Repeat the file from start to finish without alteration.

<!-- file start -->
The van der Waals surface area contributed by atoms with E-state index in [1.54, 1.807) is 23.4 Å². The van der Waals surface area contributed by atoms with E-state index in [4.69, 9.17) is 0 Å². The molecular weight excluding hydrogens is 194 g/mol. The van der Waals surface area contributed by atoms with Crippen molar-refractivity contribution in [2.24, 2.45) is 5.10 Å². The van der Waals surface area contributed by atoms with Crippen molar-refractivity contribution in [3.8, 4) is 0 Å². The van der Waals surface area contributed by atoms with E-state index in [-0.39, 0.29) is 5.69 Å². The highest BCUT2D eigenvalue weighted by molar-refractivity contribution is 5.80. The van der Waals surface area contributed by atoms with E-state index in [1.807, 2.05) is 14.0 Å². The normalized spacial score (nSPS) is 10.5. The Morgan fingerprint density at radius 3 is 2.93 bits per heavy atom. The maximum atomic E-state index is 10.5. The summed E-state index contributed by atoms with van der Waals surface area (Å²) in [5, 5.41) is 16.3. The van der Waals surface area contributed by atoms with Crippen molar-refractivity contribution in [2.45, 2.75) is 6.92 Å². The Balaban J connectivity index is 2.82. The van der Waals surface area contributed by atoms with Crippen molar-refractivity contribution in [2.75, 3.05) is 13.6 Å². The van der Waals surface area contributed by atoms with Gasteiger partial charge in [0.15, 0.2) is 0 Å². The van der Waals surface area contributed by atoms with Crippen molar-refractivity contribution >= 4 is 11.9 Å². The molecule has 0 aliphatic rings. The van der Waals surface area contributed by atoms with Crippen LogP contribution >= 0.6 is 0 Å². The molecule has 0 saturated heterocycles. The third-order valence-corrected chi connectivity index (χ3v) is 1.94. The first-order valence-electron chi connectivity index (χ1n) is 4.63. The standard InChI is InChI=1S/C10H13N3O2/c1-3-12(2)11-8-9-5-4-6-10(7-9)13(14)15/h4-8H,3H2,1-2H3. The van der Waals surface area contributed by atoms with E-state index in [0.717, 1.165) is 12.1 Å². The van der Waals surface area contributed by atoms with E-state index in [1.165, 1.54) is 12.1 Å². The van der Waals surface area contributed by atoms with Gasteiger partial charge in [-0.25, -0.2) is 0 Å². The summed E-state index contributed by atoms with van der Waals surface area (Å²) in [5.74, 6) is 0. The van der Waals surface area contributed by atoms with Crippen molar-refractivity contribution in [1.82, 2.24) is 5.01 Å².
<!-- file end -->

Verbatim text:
The van der Waals surface area contributed by atoms with E-state index in [1.54, 1.807) is 23.4 Å². The van der Waals surface area contributed by atoms with E-state index in [4.69, 9.17) is 0 Å². The molecular weight excluding hydrogens is 194 g/mol. The van der Waals surface area contributed by atoms with Crippen molar-refractivity contribution in [2.24, 2.45) is 5.10 Å². The van der Waals surface area contributed by atoms with Crippen molar-refractivity contribution in [3.8, 4) is 0 Å². The van der Waals surface area contributed by atoms with E-state index in [-0.39, 0.29) is 5.69 Å². The highest BCUT2D eigenvalue weighted by molar-refractivity contribution is 5.80. The van der Waals surface area contributed by atoms with E-state index in [1.807, 2.05) is 14.0 Å². The normalized spacial score (nSPS) is 10.5. The Morgan fingerprint density at radius 3 is 2.93 bits per heavy atom. The maximum atomic E-state index is 10.5. The summed E-state index contributed by atoms with van der Waals surface area (Å²) in [5, 5.41) is 16.3. The van der Waals surface area contributed by atoms with Crippen molar-refractivity contribution in [2.45, 2.75) is 6.92 Å². The Balaban J connectivity index is 2.82. The van der Waals surface area contributed by atoms with Crippen molar-refractivity contribution in [2.75, 3.05) is 13.6 Å². The van der Waals surface area contributed by atoms with Gasteiger partial charge in [0.15, 0.2) is 0 Å². The van der Waals surface area contributed by atoms with Crippen molar-refractivity contribution >= 4 is 11.9 Å². The molecule has 0 aliphatic rings. The van der Waals surface area contributed by atoms with Crippen LogP contribution >= 0.6 is 0 Å². The molecule has 0 saturated heterocycles. The third-order valence-corrected chi connectivity index (χ3v) is 1.94. The first-order valence-electron chi connectivity index (χ1n) is 4.63. The standard InChI is InChI=1S/C10H13N3O2/c1-3-12(2)11-8-9-5-4-6-10(7-9)13(14)15/h4-8H,3H2,1-2H3. The van der Waals surface area contributed by atoms with E-state index in [0.717, 1.165) is 12.1 Å². The van der Waals surface area contributed by atoms with E-state index in [1.165, 1.54) is 12.1 Å². The van der Waals surface area contributed by atoms with Gasteiger partial charge in [-0.25, -0.2) is 0 Å². The summed E-state index contributed by atoms with van der Waals surface area (Å²) in [5.74, 6) is 0. The van der Waals surface area contributed by atoms with Crippen molar-refractivity contribution in [1.82, 2.24) is 5.01 Å².